“It’s important that the ‘right to be forgotten’ is only the right to be de-linked [where appropriate] and no more than that,” says Billy Hawkes, the Data Protection Commissioner. “The Google ruling is extremely clear in that distinction: you don’t have a right to demand erasure. And that’s been misunderstood by many people.”
Anyone in Ireland seeking to appeal applications rejected by Google under the “right to be forgotten” ruling will turn to Hawkes’s office, an open-plan space above a convenience store in Portarlington, Co Laois. This is where the data and privacy of nearly a billion internet users around the world are safeguarded.
Since being appointed as Data Protection Commissioner in 2005, Hawkes believes that general awareness levels about online privacy have improved significantly in Ireland, though he feels that some people can still act imprudently when it comes to seeing the bigger picture of sharing data.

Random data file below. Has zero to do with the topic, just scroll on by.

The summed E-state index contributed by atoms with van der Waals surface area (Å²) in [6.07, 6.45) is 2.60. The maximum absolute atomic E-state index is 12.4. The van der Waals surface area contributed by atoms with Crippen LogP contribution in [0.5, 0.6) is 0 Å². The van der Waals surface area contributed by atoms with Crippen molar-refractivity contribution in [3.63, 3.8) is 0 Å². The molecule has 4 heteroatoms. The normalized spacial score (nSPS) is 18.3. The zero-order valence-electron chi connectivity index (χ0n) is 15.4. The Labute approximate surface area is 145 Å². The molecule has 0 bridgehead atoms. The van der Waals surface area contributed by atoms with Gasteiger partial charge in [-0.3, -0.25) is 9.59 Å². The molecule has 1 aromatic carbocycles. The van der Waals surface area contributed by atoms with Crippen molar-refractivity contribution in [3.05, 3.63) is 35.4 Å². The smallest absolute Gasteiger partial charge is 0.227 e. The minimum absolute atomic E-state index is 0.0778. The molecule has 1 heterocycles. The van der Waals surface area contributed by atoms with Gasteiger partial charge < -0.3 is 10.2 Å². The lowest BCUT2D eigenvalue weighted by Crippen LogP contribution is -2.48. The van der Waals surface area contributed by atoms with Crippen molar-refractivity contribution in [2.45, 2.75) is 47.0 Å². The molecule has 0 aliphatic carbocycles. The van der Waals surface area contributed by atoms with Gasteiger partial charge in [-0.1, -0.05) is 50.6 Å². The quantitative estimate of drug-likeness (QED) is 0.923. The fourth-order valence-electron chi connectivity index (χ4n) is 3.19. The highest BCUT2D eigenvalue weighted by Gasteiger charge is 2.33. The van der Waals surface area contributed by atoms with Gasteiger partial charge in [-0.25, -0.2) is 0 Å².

“Obviously the internet is a wonderful resource in terms of accessing information and interacting with people, but you have to understand that it is a very public service which was designed to be a somewhat loose network with limited oversight,” he says. “It’s quite different from writing a letter or talking to your friend in the pub. In terms of education, that’s the key point: once you put something on the internet, it is extremely difficult to undo.”
Original article: http://www.irishtimes.com/life-and-style/netfix-cleaning-up-your-reputation-online-1.1875637
Image credit: Irish Times
Marketwatch: 10 Things Retirement Communities Won’t Tell You
1. You’ll need a Ph.D. to tell us apart.
Active-adult communities, assisted-living facilities, continuing-care retirement communities — that’s just the tip of the jargon iceberg for places people 55 and over might spend their golden years. And since each facility uses different terms and has different pricing structures, comparison-shopping becomes very difficult. “You can go crazy learning the terminology,” says Karyl Cafiero, 61, of Brooklyn, N.Y., who has researched communities for her mother-in-law.